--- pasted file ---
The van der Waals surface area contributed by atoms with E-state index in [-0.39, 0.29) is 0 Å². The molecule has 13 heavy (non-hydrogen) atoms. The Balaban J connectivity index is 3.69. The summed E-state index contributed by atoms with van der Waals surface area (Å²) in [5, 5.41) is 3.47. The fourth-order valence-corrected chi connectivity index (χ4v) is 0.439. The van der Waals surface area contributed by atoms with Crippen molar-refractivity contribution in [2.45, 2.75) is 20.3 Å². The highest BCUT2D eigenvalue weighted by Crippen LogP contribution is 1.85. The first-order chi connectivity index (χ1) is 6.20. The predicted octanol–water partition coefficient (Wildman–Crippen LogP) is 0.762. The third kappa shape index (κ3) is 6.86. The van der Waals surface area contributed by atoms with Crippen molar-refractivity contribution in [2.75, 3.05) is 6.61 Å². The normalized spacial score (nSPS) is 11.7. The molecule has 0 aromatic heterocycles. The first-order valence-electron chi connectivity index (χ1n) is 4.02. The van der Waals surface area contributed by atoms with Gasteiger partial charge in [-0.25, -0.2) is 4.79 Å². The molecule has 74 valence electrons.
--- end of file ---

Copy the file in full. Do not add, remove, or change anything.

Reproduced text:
The van der Waals surface area contributed by atoms with E-state index in [-0.39, 0.29) is 0 Å². The molecule has 13 heavy (non-hydrogen) atoms. The Balaban J connectivity index is 3.69. The summed E-state index contributed by atoms with van der Waals surface area (Å²) in [5, 5.41) is 3.47. The fourth-order valence-corrected chi connectivity index (χ4v) is 0.439. The van der Waals surface area contributed by atoms with Crippen molar-refractivity contribution in [2.45, 2.75) is 20.3 Å². The highest BCUT2D eigenvalue weighted by Crippen LogP contribution is 1.85. The first-order chi connectivity index (χ1) is 6.20. The predicted octanol–water partition coefficient (Wildman–Crippen LogP) is 0.762. The third kappa shape index (κ3) is 6.86. The van der Waals surface area contributed by atoms with Crippen molar-refractivity contribution in [2.75, 3.05) is 6.61 Å². The normalized spacial score (nSPS) is 11.7. The molecule has 0 aromatic heterocycles. The first-order valence-electron chi connectivity index (χ1n) is 4.02. The van der Waals surface area contributed by atoms with Gasteiger partial charge in [-0.25, -0.2) is 4.79 Å². The molecule has 74 valence electrons.